By Allen White
Relationships are far more important than programs or processes. While churches may offer training through a baseball diamond or a growth track, the relationships in a person’s life are far more influential than any short class can be. Besides no person comes into a church exactly the same way. Some come from great homes. Others from terrible ones. Some are fairly mature. Others are very broken or haven’t admitted their brokenness. Some are self-righteous. Others are ashamed. Every person who walks through the door is different than the last one. The church “factory” lacks the consistent “raw materials,” therefore, the widgits won’t turn out to be identical once the process has been imposed on them.
We used to be a society where people were born into community, then had to discover their individuality. Now, we are a society of individuals seeking community. Big makes them feel isolated. Small is what works. This is why churches like North Point led by Andy Stanley reportedly have some 60,000 people in groups. This is why Saddleback Church founded by Rick Warren has thousands and thousands of groups for their church-wide campaigns. This is also why a church of 50 people at Dallas Baptist Church, Dallas, PA, created their own small group curriculum and connected 100 people into groups. Rock concerts are great, but then again, so are intimate dinners with a few friends.
When a church reaches 250 in attendance, you hear the congregation saying “I don’t know everybody anymore.” When the church grows to 400 or so and has multiple services, the congregation says, “I can’t find the people I know.” If the church is much bigger than that, people simply don’t know where to start. How do they get to know people? How do they connect with new Christian friends? Very soon you realize that one size does not fit all and that your groups need to catch up in a hurry.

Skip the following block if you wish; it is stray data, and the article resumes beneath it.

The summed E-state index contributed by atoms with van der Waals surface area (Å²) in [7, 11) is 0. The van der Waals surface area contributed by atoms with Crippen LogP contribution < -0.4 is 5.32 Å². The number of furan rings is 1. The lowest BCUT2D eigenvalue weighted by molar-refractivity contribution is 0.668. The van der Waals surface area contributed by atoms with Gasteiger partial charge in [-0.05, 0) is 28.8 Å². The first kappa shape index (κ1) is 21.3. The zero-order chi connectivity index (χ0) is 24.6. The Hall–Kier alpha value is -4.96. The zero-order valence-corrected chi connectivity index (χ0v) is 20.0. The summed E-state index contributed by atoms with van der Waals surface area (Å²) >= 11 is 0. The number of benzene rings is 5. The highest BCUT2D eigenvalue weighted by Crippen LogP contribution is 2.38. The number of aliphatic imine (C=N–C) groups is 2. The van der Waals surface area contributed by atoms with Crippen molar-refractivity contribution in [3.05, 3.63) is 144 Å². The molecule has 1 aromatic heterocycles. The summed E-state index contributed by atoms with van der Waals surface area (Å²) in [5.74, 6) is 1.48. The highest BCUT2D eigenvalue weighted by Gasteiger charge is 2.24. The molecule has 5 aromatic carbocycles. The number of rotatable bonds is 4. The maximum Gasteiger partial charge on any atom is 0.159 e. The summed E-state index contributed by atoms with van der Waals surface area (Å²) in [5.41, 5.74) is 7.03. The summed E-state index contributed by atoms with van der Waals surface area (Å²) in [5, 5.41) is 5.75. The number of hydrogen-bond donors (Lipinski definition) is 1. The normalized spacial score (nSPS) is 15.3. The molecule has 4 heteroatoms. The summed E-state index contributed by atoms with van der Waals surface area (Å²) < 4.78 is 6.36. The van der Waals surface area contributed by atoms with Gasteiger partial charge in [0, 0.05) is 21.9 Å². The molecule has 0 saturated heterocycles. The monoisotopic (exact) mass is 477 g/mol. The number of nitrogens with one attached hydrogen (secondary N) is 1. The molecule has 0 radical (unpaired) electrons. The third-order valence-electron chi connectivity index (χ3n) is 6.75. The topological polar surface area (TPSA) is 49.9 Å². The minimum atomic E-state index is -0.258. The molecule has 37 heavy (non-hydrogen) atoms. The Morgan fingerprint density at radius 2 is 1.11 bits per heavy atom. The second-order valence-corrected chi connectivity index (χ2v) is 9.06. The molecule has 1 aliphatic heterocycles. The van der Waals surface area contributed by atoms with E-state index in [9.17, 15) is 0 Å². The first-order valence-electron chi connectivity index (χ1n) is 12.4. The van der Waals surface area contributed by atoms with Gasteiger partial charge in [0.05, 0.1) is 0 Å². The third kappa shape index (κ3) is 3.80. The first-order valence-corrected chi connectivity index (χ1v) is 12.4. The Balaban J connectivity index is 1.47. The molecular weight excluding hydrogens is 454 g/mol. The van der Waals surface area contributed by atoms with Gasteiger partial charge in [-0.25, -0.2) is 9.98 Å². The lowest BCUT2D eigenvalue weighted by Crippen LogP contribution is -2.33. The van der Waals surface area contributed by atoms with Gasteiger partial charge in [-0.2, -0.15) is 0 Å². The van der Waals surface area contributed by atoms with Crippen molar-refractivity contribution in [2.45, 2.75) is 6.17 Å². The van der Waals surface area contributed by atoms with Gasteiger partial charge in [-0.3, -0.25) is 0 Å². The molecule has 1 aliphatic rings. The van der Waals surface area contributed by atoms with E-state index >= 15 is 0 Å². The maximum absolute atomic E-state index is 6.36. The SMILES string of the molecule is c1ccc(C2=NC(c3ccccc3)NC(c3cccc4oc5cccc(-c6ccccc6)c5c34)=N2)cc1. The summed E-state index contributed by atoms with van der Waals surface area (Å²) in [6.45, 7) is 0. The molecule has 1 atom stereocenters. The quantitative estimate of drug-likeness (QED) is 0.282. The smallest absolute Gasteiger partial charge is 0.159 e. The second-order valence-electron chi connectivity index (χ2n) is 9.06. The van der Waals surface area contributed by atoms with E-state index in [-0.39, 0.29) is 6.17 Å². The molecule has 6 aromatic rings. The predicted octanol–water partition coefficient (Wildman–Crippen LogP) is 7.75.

The early church met in temple courts and house to house (Acts 5:42). In our day, the temple courts would represent the weekend worship service. And, house to house would mean house to house (or Waffle House). While there’s a place for the old country church and the mega-, giga-, tetra- church, if the church has more than 25 people, then groups should be a serious consideration.
Years ago, I was coaching a church of 42 people in Georgia. The pastor started four groups, whose membership exceeded the size of the congregation. He showed up at our training event with his volunteer small groups director. Sometimes small is too big.
When it comes to church, size does matter. The ideal size is somewhere in the range of 3-30 people meeting in a home.
By Allen White
If you currently have 50 percent of your adults in groups, you have accomplished more than most people would ever hope for. Your success, however, is also your greatest obstacle. As Jim Collins says, “Good is the enemy of great.” You have potential for greatness. This is no time to rest on your laurels.
Now, if you just reached 50 percent in groups in your most recent launch, then there is certainly reason to celebrate. If you’ve been at 50 percent for a while, then there is cause for concern. It’s time to change things up a bit.
If They Turned You Down, Give Something They will Say “Yes” to
You’re at a great spot. Half of your people have said “yes” to groups. But, let’s not become overly optimistic here. While you’re glass is half full, it is also half empty. An equal number of people have said “No” to your invitation.